Things To Do :
And if you run out of these, then you have a lot more beaches to enjoy!
Top Attractions :
Go For : Shopping, Mosques, Culture
Time : Half Day to Full Day
Male’ is one of the world’s smallest capital cities —under three square kms. You’ll most likely stumble onto Republic Square, which constantly bustles with life, and you should stop by the National Museum, which is housed in the former Sultan’s Palace. As you meander along the city’s thoroughfares, you’ll notice numerous mosques. And although you may want to venture inside, be cautious and polite: foreigners, particularly non-Muslim ones, are not welcome in some.
Go For : Culture, History
Time : Half a Day
After the Maldives became a republic, the country established the National Museum. Located in the former Sultan’s Palace, the museum has preserved valuable relics since 1952. Here, visitors are treated to a spectacular display of regal objects, ornate attire, coins, royal sunshades, jewelry and thrones. There are even artifacts from the pre-Islamic era, almost a thousand years ago. Having received a multi-million dollar facelift in 2012, courtesy of the Chinese government, the National Museum now has more space to showcase its collection. Admission fee is 50 MVR, about ₹200.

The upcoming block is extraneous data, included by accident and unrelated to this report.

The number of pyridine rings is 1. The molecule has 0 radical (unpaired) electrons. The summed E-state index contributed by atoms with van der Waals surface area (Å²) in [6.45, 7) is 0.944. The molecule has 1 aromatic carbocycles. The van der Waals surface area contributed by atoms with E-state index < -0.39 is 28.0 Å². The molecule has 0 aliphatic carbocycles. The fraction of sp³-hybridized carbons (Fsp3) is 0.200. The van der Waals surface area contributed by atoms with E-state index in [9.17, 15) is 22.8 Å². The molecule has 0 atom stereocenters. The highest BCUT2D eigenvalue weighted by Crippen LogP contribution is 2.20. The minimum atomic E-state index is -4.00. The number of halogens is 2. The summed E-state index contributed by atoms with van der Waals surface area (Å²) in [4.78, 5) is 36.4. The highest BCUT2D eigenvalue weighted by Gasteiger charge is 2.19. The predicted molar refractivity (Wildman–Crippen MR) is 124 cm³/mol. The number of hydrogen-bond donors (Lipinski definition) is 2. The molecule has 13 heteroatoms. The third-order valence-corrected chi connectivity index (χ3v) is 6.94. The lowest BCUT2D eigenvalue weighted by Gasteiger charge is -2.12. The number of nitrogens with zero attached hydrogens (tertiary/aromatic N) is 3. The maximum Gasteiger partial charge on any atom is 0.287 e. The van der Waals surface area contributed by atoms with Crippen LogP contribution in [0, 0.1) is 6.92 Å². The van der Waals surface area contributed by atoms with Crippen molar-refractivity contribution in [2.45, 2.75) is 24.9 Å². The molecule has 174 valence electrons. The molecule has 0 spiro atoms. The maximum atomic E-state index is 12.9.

Go For : Culture, Shopping
Time : Less than an Hour
If you wish to catch a glimpse of Maldivians’ daily lives, look no further than the Male’ Fish Market. This is the commercial epicenter of arguably the country’s most important industry — fishing. Here, the foot traffic peaks in the afternoon as fishermen from the entire country sail right up to the edge of the market and unload the daily catch. Tuna is the most popular fish for sale, but you’ll find some other types as well.
Hukuru Miskiiy (Old Friday Mosque)
Go For : Religion, Atmosphere, Art
Time : Few Hours
Hukuru Miskiiy, or “Old Friday Mosque,” has sat in Male’ since 1656. When you stand outside of it and look at the less-than-spectacular façade, you might think: “What’s all the commotion about?” You’ll have to venture inside for the answer. Displaying incredible craftsmanship, the interior contains intricate woodwork and exquisite inlays.
Although admission is free, non-Muslim visitors are required to get permission before entering. Visiting hours are unclear, but you’re best chances to get inside are Sunday through Thursday as religious services are conducted on Friday and Saturday.
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Source URL: Medium